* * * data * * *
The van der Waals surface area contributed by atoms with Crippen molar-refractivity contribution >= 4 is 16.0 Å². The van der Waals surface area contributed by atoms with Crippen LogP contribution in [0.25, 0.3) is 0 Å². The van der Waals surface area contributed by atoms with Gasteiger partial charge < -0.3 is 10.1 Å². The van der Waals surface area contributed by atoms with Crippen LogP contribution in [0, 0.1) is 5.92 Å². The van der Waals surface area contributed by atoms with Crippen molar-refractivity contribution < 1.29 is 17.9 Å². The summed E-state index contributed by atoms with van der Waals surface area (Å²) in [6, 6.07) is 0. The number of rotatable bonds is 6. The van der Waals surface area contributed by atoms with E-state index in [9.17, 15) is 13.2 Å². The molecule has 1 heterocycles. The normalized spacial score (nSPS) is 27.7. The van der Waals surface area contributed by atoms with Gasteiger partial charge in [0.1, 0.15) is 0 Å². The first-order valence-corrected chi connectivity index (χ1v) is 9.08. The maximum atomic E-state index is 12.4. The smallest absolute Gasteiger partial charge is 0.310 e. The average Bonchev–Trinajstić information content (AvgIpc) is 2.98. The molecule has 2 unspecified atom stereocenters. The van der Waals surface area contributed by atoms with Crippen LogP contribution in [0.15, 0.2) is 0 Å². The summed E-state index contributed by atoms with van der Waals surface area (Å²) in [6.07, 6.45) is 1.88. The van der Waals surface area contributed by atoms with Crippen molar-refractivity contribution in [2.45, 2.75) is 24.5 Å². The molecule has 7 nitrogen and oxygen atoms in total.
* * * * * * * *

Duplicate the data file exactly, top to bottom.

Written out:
The van der Waals surface area contributed by atoms with Crippen molar-refractivity contribution >= 4 is 16.0 Å². The van der Waals surface area contributed by atoms with Crippen LogP contribution in [0.25, 0.3) is 0 Å². The van der Waals surface area contributed by atoms with Gasteiger partial charge < -0.3 is 10.1 Å². The van der Waals surface area contributed by atoms with Crippen LogP contribution in [0, 0.1) is 5.92 Å². The van der Waals surface area contributed by atoms with Crippen molar-refractivity contribution < 1.29 is 17.9 Å². The summed E-state index contributed by atoms with van der Waals surface area (Å²) in [6, 6.07) is 0. The number of rotatable bonds is 6. The van der Waals surface area contributed by atoms with E-state index in [9.17, 15) is 13.2 Å². The molecule has 1 heterocycles. The normalized spacial score (nSPS) is 27.7. The van der Waals surface area contributed by atoms with Gasteiger partial charge in [0.1, 0.15) is 0 Å². The first-order valence-corrected chi connectivity index (χ1v) is 9.08. The maximum atomic E-state index is 12.4. The smallest absolute Gasteiger partial charge is 0.310 e. The average Bonchev–Trinajstić information content (AvgIpc) is 2.98. The molecule has 2 unspecified atom stereocenters. The van der Waals surface area contributed by atoms with Crippen LogP contribution in [0.15, 0.2) is 0 Å². The summed E-state index contributed by atoms with van der Waals surface area (Å²) in [6.07, 6.45) is 1.88. The van der Waals surface area contributed by atoms with Crippen molar-refractivity contribution in [2.45, 2.75) is 24.5 Å². The molecule has 7 nitrogen and oxygen atoms in total.